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UK Budget 2012 lacks low carbon economy and leadership

Date
21 March 2012
UK Budget 2012 lacks low carbon economy and leadership
LONDON: Today the UK’s Chancellor of the Exchequer George Osborne presented his Budget 2012 to the House of Commons, which includes several signs that the Government supports clean energy investment, but has raised concerns from Mark Kenber, CEO, The Climate Group that there is not enough focus on the low carbon economy.
In his annual budget address this afternoon, George Osborne demonstrated stronger support for clean energy investment when he said: "Renewable energy will play a crucial part in Britain's energy mix - but I will always be alert to the costs we are asking families and businesses to bear. Environmentally sustainable has to be fiscally sustainable too."  
Further measures in the Budget 2012 that support his statement and will help meet the UK’s carbon reduction targets, attract new investment and ensure energy security, include:
- Support for investment in the energy sector, including renewables
- Carbon price support rates equivalent to £9.55 per ton of carbon dioxide - in line with the carbon price floor set out at Budget 2011 - will be introduced in 2014–15
- The Green Investment Bank will make its first set of green investments in April 2012
- Plans for the Green Deal to support energy efficiency are to be set out
- £1 billion will be provided to support the commercialization of carbon capture and storage
- The Renewables Obligation Banding Review will be taken forward
- Five new Centres for Offshore Renewable Engineering will be developed
- New permitted development rights for micro-renewable energy installations will come into force in April 2012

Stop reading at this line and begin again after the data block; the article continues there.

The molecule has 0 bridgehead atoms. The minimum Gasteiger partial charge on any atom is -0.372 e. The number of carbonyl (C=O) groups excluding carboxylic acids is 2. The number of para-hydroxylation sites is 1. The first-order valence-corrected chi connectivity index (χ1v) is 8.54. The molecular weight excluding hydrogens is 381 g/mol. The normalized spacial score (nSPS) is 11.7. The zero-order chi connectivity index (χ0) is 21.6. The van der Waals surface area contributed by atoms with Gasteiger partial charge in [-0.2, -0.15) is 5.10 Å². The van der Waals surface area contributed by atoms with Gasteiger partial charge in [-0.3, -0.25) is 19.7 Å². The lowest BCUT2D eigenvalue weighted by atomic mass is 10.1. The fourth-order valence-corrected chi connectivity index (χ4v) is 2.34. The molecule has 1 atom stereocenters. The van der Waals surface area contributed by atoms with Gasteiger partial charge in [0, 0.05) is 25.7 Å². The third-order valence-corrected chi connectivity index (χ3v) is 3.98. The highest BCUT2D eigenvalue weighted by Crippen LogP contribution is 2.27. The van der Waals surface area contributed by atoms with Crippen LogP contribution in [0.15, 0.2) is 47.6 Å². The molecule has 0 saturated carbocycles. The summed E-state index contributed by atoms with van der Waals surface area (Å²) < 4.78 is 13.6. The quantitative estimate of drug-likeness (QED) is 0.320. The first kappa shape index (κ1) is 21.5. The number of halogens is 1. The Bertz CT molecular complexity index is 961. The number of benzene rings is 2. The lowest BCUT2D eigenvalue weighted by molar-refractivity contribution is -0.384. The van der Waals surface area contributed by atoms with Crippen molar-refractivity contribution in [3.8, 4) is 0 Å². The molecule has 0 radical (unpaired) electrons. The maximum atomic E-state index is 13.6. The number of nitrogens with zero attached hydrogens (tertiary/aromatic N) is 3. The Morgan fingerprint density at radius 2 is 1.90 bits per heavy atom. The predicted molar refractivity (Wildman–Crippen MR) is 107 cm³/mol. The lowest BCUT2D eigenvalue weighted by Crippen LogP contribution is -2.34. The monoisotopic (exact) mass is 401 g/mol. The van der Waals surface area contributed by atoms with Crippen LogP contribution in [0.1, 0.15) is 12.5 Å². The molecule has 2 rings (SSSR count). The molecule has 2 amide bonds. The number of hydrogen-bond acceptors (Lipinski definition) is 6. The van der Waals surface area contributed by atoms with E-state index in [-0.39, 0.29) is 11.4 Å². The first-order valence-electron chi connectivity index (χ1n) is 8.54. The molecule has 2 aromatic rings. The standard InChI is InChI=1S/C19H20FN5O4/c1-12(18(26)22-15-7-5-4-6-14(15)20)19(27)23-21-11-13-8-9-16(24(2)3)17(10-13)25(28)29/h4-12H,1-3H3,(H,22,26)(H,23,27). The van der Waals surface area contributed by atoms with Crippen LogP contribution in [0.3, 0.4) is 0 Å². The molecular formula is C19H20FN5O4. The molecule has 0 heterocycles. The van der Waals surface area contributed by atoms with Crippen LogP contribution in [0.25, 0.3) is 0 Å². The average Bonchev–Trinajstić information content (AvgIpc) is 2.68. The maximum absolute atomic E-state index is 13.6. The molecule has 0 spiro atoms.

- Climate change levy (CCL) rates will increase in line with the RPI from April 1 2013

Mark Kenber, CEO, The Climate Group, comments on the Budget presented by the Chancellor of the Exchequer to Parliament today: “I am concerned about the focus that the Budget took on fossil fuels; specifically the Government’s plan to introduce a package of oil and gas measures to secure billions of pounds of additional investment in the UK Continental Shelf. In 2010 David Cameron pledged to become the “greenest government ever” and with announcements like this it looks doubtful. To drive forward clean technologies we need a government that is willing to invest in low carbon technologies while displaying strong and inspiring leadership.

“That said, I am very pleased to note that the Government is extending the 100% FYA (first-year allowance) for businesses purchasing low emissions cars until March 31 2015. The Climate Group’s EV20 Plugged-In Fleets report which was published in February 2012 highlighted that electric vehicles (EVs) can be commercially viable in business fleets. The report found that outside London there are sweet spots where an EV can save 7p per mile compared to a conventional vehicle and an electric van in central London will benefit from 100% Congestion Charge discount.

“As a bonus, it would have been fantastic to see households struggling with raising living costs being encourage by the Government to invest in energy-saving technologies which would reduce the strain on the family purse.

“We believe that there are fiscal opportunities for the implementation of clean technology that the Government is missing out on and we look forward to working with them to address this.”

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